Firstly, a brief science lesson to illustrate the difference between taste and flavour. Taste is derived from chemical senses detected by the receptor cells, of which there are at least 50, in each of the tastebuds that dot every part of our tongues. Whereas flavour is a combination of senses, not just taste, but also smell and touch, perceived by the brain. There are generally agreed to be four tastes: salty, sweet, sour and bitter, but several more are thought to exist.
We all have unique preferences for tastes – some of us cannot stand sweet foods for example, but because our tastebuds change over the course of our lives, what we like and dislike also changes. Taste can also be inherited genetically – a person who doesn’t like the bitter taste of dark chocolate may pass that on to their children.
Things such as illness, vitamin deficiency, mood, and smoking can also affect taste. Interestingly, because the effects of smoking can make food seem bland, one of the reasons that e-cigarettes and e-shish devices such as those sold on http://www.eshishin.co.uk/ have become so popular recently is that they come in a wide variety of fruity flavours.
Mood and taste
One of the most involving areas of study around taste concerns mood. It is widely known that eating healthily can, as well as improving our physical health, also improve our mental health. But how we feel can also affect how we perceive different tastes.
Back in the late 1990s, a scientific study evaluated how a group of people tasted an artificial sweetener. In an initial test, most of the group found it far more sweet than bitter. The scientists then stressed the candidates out with a series of unsolvable tests and an airhorn, before having them taste the sweetener again. This time, the group rated the artificial sweetener as being much more bitter. The test indicated that the more stressed people are, the less likely they are to find certain foods so sweet. This could be could explain why, when we feel rotten, we load up on foods that are bad for us as a way of alleviating the symptoms.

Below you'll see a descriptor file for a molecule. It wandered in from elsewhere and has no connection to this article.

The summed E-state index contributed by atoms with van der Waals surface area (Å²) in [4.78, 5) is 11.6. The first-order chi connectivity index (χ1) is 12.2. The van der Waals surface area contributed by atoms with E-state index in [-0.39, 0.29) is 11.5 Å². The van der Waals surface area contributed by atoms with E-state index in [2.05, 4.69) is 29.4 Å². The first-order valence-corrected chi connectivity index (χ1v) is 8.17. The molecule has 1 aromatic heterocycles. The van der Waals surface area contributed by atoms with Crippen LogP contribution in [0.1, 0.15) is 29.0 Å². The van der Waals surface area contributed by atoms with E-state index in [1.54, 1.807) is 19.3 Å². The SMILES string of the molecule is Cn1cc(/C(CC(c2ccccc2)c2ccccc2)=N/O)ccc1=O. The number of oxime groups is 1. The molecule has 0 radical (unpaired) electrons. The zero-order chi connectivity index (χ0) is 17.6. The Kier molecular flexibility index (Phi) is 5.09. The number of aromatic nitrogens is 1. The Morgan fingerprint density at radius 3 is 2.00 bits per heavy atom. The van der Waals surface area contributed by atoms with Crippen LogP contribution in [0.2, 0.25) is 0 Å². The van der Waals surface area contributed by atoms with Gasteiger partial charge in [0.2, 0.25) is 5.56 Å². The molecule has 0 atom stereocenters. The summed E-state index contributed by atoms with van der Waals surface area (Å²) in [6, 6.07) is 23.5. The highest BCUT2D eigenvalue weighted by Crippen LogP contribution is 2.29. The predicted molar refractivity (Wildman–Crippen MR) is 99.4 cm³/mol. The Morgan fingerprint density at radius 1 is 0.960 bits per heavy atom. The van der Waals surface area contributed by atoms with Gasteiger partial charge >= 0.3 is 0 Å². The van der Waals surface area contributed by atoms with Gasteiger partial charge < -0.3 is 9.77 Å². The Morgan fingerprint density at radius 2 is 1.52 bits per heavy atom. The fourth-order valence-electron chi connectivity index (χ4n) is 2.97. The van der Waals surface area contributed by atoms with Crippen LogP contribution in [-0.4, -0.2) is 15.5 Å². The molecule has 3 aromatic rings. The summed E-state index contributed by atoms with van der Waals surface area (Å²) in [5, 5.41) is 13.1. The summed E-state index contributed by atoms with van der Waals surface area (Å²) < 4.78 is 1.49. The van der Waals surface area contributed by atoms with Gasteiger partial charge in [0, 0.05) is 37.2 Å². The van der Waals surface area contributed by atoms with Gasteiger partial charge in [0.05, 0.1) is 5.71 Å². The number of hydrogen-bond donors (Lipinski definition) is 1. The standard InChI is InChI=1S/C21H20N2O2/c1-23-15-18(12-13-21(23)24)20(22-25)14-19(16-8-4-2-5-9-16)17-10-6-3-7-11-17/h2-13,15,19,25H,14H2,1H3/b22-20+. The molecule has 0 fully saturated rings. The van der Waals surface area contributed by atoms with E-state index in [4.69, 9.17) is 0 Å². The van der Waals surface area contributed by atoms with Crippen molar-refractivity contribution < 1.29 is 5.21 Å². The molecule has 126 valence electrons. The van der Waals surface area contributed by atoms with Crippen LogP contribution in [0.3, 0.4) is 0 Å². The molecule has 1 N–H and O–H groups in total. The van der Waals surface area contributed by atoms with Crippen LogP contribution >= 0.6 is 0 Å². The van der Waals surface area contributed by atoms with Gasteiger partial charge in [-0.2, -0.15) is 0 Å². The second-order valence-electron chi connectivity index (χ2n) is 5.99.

Another piece of research in Bristol, this century, found that studying a person’s tastes can give useful clues into which chemicals in their brains are peaking or dipping. This could one day help doctors to medicate for depression more accurately.
Our personalities mean that we all taste foods individually. A dessert may seem delicious to one person, but resemble a mouthful of sawdust to another. There is also a small section of society known as Super-Tasters. These people have a genetically heightened sense of taste, meaning that some of the most common foods and drinks, such as coffee, ale or chilli, are unpalatable to them. However, one advantage that Super-Tasters have over the rest of us is that they tend to be a lot slimmer, being resistant to many of the foods people love, but which are actually bad for them, such as crisps, chocolate and soft drinks.
Scientists are leaping to fresh discoveries all the time. This research is eagerly followed by food manufacturers, naturally keen to discover ways they can enhance the taste of their products while still adhering to guidelines on the amount of sugar or salt they can add.
E-cigarettes are just one example of how technology is moving forward, allowing us to continue to enjoy a range of different tastes and flavours. Will science one day help people to maintain their tasting abilities despite their mood or general health?